According to several sources (which I cannot link to because I’m on the app) back in 2001, Disney was willing to pay $70,000,000 to air Harry Potter and the Sorcerer’s Stone.
That’s 70 million dollars.
SEVENTY MILLION DOLLARS.
For the FIRST MOVIE!
There are eight movies in all!
You do the math!
They say that you can’t put a price on love but damn…
“Like Breaking Bad, this is a show about the metamorphosis of a sad sack: but, whereas Walt was an arrogant egghead, Jimmy is humble. He’s sweet to his onetime girlfriend, Kim (Rhea Seehorn); he’s tender with Chuck, who is sidelined because of a supposed allergy to electricity. We know where Jimmy ends up, however: someday, he’ll become Saul Goodman (“S’all good, man!”), that slick guy who helps you out when you want to kill someone, hide your meth earnings, or hunt down a ricin cigarette. Jimmy’s a decent-ish guy, but he’s fated to become a far worse man’s comic relief, ‘the kind of lawyer guilty people hire,’ as one potential client calls him, in a description that stings.” – Emily Nussbaum
Know of any books Matty loves? Need new reading material and he seems someone with a good taste of literature
books/writers he’s mentioned/referenced: On Beauty and Being Just by Elaine Scarry, Fuzz Against junk by Akbar Del Piombo, 12 Angry Men by Reginald Rose, in cold blood by truman capote, on the road by jack kerouac, leaves of grass by walt whitman, queer and junky by william s burroughs, the stranger by albert camus, the doors of perception: heaven and hell by aldous huxley, the kreutzer sonata by leo tolstoy, the revolution of everyday life by Raoul Vaneigem, the society of the spectacle by guy debord, revenge of the lawn by richard brautigan, the peregrine by JA Baker, the conquest of happiness by bertrand russell, robert graves
“On the Manhattan side, there were vendors selling souvenirs. I stopped to look at them for a moment; a guy offered me an especially good deal on an ‘I ♥ New York’ shirt. ‘Thanks, I’m good,’ I said, even though I kind of wanted it.”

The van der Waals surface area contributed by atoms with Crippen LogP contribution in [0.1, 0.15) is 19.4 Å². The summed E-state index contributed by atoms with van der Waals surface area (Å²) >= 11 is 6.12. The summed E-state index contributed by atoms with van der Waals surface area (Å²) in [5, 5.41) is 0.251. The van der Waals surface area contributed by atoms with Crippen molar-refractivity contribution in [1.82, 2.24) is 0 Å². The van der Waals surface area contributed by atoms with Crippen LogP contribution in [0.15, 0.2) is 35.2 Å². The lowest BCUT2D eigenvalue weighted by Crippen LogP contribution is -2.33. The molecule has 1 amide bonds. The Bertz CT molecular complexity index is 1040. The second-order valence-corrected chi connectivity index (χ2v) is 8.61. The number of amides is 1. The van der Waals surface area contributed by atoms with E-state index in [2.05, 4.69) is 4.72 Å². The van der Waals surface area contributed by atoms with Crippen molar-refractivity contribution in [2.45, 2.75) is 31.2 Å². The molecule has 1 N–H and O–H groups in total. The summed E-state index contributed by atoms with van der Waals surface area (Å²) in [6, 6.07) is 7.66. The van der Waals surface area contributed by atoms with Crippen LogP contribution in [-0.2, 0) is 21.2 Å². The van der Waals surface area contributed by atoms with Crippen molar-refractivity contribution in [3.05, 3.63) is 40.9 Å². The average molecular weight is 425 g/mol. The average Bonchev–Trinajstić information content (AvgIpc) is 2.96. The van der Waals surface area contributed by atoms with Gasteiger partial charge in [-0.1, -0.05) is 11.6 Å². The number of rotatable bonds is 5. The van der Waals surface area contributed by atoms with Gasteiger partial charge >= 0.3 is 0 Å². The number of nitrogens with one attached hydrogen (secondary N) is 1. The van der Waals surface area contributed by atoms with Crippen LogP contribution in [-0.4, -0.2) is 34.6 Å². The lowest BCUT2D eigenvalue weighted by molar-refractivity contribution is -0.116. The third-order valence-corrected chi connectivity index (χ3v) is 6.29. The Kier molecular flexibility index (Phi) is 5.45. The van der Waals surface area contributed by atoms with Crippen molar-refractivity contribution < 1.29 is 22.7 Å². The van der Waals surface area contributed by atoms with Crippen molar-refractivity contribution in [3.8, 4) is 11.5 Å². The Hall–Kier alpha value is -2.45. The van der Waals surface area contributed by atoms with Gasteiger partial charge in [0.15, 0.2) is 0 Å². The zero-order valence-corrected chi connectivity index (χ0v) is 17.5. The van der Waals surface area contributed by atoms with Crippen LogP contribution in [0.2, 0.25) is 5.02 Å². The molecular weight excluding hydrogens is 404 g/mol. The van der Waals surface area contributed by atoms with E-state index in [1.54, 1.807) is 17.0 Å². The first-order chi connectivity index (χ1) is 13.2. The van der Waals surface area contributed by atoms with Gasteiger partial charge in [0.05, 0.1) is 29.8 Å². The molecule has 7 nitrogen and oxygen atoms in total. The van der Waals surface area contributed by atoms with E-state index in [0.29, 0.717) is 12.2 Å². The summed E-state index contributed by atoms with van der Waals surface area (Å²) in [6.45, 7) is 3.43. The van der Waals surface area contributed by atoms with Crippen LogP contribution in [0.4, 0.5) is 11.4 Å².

“I am beyond scared of Disney’s Descendants. I’m scared that there is going to be pop songs and the basic Disney Channel cheesiness and cliches like having good guys falling in love with the bad guys. The casting is beyond horrendous (Kristin Chenoweth as Maleficent, really?) and they’re casting Disney kids, just for the heck of it. It’s upsetting that the company has no respect for Walt Disney and his legacy, and they sold it to the terribleness of Disney Channel.”
Something I noticed while I was doing research for my fanmade WoY Guide - Wander makes quite a few literary references:
In ‘The Pet’, Wander quotes Walt Whitman, referencing his metaphor poem, “O Captain, My Captain!”
In ‘The Nice Guy’, Wander references/paraphrases the line, “Water water everywhere, but not a drop to drink” from the poem ‘The Rime of the Ancient Mariner’.
In ‘The Rager’, Wander again paraphrases a famous poem. This time it’s ‘Do Not Go Gentle Into That Good Night’ by Dylan Thomas.
In ‘The Sky Guy’, by naming two of the Bitties Beatrice and Benedict (and shipping them), Wander subtly references Shakespeare’s ‘Much Ado About Nothing’.
So, either Wander traveled to Earth around the time these poems (and play) were written and was able to read them, or Earth culture and literature somehow made its way into space. Either way, it looks like Wander is really well-read, and he enjoys old poetry ^v^ Guess we know what the ‘genius’ side of Wander likes to read, lol.